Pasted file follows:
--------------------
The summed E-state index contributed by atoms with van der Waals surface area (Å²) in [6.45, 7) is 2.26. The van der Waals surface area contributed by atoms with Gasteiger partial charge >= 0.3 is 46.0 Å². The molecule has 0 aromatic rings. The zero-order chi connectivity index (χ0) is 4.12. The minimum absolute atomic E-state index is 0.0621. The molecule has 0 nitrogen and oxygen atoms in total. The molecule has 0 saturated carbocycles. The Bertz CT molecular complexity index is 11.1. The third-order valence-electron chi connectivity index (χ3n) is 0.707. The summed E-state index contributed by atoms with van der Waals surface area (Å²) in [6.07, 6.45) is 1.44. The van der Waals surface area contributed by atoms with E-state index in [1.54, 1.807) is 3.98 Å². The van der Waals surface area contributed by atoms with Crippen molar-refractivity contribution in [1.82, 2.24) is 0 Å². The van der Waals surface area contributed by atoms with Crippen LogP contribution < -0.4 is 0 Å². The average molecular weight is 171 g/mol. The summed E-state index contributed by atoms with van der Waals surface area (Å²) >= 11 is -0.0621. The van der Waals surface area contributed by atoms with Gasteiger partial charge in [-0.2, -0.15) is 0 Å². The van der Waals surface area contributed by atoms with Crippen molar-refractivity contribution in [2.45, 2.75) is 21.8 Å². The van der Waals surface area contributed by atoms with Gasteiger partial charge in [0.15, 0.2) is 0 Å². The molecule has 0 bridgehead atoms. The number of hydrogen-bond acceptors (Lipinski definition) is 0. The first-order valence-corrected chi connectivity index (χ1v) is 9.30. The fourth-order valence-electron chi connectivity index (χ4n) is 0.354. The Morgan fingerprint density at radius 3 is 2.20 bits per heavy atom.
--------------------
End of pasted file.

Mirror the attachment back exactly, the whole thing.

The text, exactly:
The summed E-state index contributed by atoms with van der Waals surface area (Å²) in [6.45, 7) is 2.26. The van der Waals surface area contributed by atoms with Gasteiger partial charge >= 0.3 is 46.0 Å². The molecule has 0 aromatic rings. The zero-order chi connectivity index (χ0) is 4.12. The minimum absolute atomic E-state index is 0.0621. The molecule has 0 nitrogen and oxygen atoms in total. The molecule has 0 saturated carbocycles. The Bertz CT molecular complexity index is 11.1. The third-order valence-electron chi connectivity index (χ3n) is 0.707. The summed E-state index contributed by atoms with van der Waals surface area (Å²) in [6.07, 6.45) is 1.44. The van der Waals surface area contributed by atoms with E-state index in [1.54, 1.807) is 3.98 Å². The van der Waals surface area contributed by atoms with Crippen molar-refractivity contribution in [1.82, 2.24) is 0 Å². The van der Waals surface area contributed by atoms with Crippen LogP contribution < -0.4 is 0 Å². The average molecular weight is 171 g/mol. The summed E-state index contributed by atoms with van der Waals surface area (Å²) >= 11 is -0.0621. The van der Waals surface area contributed by atoms with Gasteiger partial charge in [-0.2, -0.15) is 0 Å². The van der Waals surface area contributed by atoms with Crippen molar-refractivity contribution in [2.45, 2.75) is 21.8 Å². The van der Waals surface area contributed by atoms with Gasteiger partial charge in [0.15, 0.2) is 0 Å². The molecule has 0 bridgehead atoms. The number of hydrogen-bond acceptors (Lipinski definition) is 0. The first-order valence-corrected chi connectivity index (χ1v) is 9.30. The fourth-order valence-electron chi connectivity index (χ4n) is 0.354. The Morgan fingerprint density at radius 3 is 2.20 bits per heavy atom.